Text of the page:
The pedalling started to get fit and keep healthy but Fiona Southorn's journey on the bike has brought her many joys and successes.
Now she has been made a member of the New Zealand Order of Merit for her services to sport, particularly cycling.
The 2012 London Paralympics bronze medallist said she wasn't expecting it and the recognition brought a tear to her eye.
"It blows me away, I'm truly honoured.
"I cried when I opened the letter, it feels very surreal and super exciting."
Ms Southorn's cycling career started in fairly innocuous fashion, taking it up to keep fit and get away from injuries suffered in horse riding.
"I was encouraged to join the cycle club and it just grew from there. I swapped riding horses to riding bikes.
"I fell off the horses a lot but fell from my mountain bike more. After too many concussions I stuck with the road bike and got into track racing, travelling once or twice a week to Manukau Velodrome.
"Track racing is exciting and frightening at the same time and I love the type of training with a mix of gym, road riding and track."
It was track racing that took Ms Southorn around the world on her bike, competing in the C5 Paralympic category at the 2004, 2008 and 2012 Paralympics.
The C5 category is for cyclists with the least impairment, including single amputation and minimal neurological dysfunction. Ms Southorn is missing her left hand. The trip to London for the 2012 event rates as a major highlight.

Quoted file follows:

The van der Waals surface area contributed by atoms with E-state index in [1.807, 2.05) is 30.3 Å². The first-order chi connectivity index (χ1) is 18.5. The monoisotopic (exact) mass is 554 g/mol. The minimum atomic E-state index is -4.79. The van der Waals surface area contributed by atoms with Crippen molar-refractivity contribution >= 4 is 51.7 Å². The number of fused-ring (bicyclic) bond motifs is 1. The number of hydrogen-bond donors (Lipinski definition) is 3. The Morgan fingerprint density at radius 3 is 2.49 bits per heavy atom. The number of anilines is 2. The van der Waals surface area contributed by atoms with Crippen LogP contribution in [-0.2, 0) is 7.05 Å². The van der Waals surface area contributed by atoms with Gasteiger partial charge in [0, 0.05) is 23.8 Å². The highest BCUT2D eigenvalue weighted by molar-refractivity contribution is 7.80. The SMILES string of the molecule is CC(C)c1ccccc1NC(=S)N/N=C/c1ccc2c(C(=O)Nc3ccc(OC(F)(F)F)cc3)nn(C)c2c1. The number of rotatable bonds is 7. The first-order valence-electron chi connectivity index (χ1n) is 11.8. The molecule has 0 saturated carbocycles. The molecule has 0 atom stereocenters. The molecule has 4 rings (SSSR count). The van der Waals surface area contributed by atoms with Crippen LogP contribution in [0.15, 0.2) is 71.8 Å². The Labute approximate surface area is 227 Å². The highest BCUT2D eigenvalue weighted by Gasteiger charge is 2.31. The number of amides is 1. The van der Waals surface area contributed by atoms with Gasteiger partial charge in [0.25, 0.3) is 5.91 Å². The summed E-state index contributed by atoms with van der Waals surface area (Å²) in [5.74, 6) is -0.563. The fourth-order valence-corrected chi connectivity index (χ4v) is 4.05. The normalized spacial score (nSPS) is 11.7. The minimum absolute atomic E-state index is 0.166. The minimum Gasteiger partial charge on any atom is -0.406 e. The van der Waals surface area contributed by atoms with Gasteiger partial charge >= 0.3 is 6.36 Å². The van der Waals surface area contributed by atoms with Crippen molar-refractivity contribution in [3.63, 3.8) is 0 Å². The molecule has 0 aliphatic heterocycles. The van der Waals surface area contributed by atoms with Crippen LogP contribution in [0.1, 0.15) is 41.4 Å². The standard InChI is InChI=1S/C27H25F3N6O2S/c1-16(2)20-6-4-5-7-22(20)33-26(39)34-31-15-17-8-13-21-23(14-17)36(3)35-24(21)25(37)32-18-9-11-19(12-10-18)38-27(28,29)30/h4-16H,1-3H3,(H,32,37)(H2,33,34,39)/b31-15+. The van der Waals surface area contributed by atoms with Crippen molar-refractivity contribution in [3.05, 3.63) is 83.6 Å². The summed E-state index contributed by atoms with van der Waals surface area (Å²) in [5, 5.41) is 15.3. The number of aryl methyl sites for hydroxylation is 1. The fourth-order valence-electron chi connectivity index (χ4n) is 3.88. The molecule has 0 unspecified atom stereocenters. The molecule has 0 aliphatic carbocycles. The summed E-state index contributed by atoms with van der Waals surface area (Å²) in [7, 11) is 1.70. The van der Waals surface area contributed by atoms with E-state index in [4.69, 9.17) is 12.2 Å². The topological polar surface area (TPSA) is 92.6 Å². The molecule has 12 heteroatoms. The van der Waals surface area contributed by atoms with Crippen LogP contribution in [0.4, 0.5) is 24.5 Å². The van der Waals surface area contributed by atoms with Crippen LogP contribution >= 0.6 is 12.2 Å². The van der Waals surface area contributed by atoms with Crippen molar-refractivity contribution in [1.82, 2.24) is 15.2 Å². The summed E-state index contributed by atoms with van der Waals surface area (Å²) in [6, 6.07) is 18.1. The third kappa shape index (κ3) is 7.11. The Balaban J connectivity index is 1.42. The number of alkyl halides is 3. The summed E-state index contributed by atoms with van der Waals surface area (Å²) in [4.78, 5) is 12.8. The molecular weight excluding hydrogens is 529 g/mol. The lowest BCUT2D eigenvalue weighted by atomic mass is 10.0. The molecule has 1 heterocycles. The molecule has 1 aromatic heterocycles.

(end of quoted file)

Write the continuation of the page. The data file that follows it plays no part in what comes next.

"After 12 years of progressively getting faster and two other Olympics I was finally rewarded with an Olympic medal," she said.
"The friends I have made through my Olympic journey are friends for life, we all have a common understanding of what it takes to get to the top in any sport."
But it's off the track she has made her biggest impact. From 2004 to 2013 she was a sports ambassador for SPARC (now High Performance Sport New Zealand) and visited schools across the country and took on speaking engagements to encourage young people to achieve in sport. She continues to visit schools in a voluntary capacity.
From 2014 to 2017 she cycled from Wellington to Auckland as part of the BDO corporate annual fundraiser, raising between $15,000 and $20,000 each year for community charities. Giving back has always been a source of enjoyment for her.